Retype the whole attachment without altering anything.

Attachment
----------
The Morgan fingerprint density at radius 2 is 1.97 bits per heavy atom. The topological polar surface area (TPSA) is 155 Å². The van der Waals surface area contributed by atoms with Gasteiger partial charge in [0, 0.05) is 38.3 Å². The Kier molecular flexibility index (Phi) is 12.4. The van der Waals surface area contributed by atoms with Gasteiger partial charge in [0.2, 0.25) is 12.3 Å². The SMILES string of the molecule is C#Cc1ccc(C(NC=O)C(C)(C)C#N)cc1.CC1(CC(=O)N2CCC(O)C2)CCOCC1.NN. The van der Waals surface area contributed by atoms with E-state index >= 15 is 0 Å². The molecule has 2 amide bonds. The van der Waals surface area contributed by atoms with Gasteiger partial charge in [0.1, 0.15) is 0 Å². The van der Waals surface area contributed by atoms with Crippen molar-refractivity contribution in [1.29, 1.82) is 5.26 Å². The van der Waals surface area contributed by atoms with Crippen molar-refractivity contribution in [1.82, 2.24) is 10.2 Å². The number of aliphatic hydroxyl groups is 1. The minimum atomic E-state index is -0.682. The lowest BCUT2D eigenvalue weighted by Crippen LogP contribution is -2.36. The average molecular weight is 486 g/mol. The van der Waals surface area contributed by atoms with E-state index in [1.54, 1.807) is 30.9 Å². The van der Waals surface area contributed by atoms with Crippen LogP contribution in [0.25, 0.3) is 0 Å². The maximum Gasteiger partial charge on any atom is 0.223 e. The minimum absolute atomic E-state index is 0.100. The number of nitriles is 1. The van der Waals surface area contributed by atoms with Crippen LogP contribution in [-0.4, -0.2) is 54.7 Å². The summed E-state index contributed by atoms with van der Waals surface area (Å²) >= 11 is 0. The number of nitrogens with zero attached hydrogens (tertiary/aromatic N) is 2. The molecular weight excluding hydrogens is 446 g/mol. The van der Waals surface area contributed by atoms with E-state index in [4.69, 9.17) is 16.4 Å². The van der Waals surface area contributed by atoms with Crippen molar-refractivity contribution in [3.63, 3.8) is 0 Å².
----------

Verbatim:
The Morgan fingerprint density at radius 2 is 1.97 bits per heavy atom. The topological polar surface area (TPSA) is 155 Å². The van der Waals surface area contributed by atoms with Gasteiger partial charge in [0, 0.05) is 38.3 Å². The Kier molecular flexibility index (Phi) is 12.4. The van der Waals surface area contributed by atoms with Gasteiger partial charge in [0.2, 0.25) is 12.3 Å². The SMILES string of the molecule is C#Cc1ccc(C(NC=O)C(C)(C)C#N)cc1.CC1(CC(=O)N2CCC(O)C2)CCOCC1.NN. The van der Waals surface area contributed by atoms with E-state index >= 15 is 0 Å². The molecule has 2 amide bonds. The van der Waals surface area contributed by atoms with Gasteiger partial charge in [0.1, 0.15) is 0 Å². The van der Waals surface area contributed by atoms with Crippen molar-refractivity contribution in [1.29, 1.82) is 5.26 Å². The van der Waals surface area contributed by atoms with Crippen molar-refractivity contribution in [1.82, 2.24) is 10.2 Å². The number of aliphatic hydroxyl groups is 1. The minimum atomic E-state index is -0.682. The lowest BCUT2D eigenvalue weighted by Crippen LogP contribution is -2.36. The average molecular weight is 486 g/mol. The van der Waals surface area contributed by atoms with E-state index in [1.54, 1.807) is 30.9 Å². The van der Waals surface area contributed by atoms with Crippen LogP contribution in [0.25, 0.3) is 0 Å². The maximum Gasteiger partial charge on any atom is 0.223 e. The minimum absolute atomic E-state index is 0.100. The number of nitriles is 1. The van der Waals surface area contributed by atoms with Crippen LogP contribution in [-0.4, -0.2) is 54.7 Å². The summed E-state index contributed by atoms with van der Waals surface area (Å²) >= 11 is 0. The number of nitrogens with zero attached hydrogens (tertiary/aromatic N) is 2. The molecular weight excluding hydrogens is 446 g/mol. The van der Waals surface area contributed by atoms with E-state index in [4.69, 9.17) is 16.4 Å². The van der Waals surface area contributed by atoms with Crippen molar-refractivity contribution in [3.63, 3.8) is 0 Å².